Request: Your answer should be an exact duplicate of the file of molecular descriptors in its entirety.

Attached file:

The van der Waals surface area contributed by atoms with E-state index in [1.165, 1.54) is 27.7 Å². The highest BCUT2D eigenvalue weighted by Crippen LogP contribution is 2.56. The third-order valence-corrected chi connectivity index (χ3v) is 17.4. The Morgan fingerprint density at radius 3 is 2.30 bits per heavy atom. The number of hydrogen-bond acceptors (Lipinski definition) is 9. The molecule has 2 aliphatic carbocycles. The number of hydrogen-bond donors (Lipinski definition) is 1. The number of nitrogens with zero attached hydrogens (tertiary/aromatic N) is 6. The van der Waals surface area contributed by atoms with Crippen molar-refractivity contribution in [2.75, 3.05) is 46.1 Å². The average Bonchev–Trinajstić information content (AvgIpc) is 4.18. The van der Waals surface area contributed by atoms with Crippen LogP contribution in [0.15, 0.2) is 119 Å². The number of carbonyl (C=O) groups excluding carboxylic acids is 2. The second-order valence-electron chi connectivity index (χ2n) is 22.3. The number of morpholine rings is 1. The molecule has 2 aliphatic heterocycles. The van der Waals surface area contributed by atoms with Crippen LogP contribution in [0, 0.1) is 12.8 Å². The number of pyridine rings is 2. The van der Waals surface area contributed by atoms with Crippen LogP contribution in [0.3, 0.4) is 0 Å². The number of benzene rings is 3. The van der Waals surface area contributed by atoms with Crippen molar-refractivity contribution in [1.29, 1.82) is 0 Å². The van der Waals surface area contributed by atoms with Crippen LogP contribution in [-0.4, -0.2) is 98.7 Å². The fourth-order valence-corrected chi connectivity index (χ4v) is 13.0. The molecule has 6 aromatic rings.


The van der Waals surface area contributed by atoms with E-state index in [1.165, 1.54) is 27.7 Å². The highest BCUT2D eigenvalue weighted by Crippen LogP contribution is 2.56. The third-order valence-corrected chi connectivity index (χ3v) is 17.4. The Morgan fingerprint density at radius 3 is 2.30 bits per heavy atom. The number of hydrogen-bond acceptors (Lipinski definition) is 9. The molecule has 2 aliphatic carbocycles. The number of hydrogen-bond donors (Lipinski definition) is 1. The number of nitrogens with zero attached hydrogens (tertiary/aromatic N) is 6. The van der Waals surface area contributed by atoms with Crippen molar-refractivity contribution in [2.75, 3.05) is 46.1 Å². The average Bonchev–Trinajstić information content (AvgIpc) is 4.18. The van der Waals surface area contributed by atoms with Crippen LogP contribution in [0.15, 0.2) is 119 Å². The number of carbonyl (C=O) groups excluding carboxylic acids is 2. The second-order valence-electron chi connectivity index (χ2n) is 22.3. The number of morpholine rings is 1. The molecule has 2 aliphatic heterocycles. The van der Waals surface area contributed by atoms with Crippen LogP contribution in [0, 0.1) is 12.8 Å². The number of pyridine rings is 2. The van der Waals surface area contributed by atoms with Crippen LogP contribution in [0.3, 0.4) is 0 Å². The number of benzene rings is 3. The van der Waals surface area contributed by atoms with Crippen molar-refractivity contribution in [1.29, 1.82) is 0 Å². The van der Waals surface area contributed by atoms with Crippen LogP contribution in [-0.4, -0.2) is 98.7 Å². The fourth-order valence-corrected chi connectivity index (χ4v) is 13.0. The molecule has 6 aromatic rings.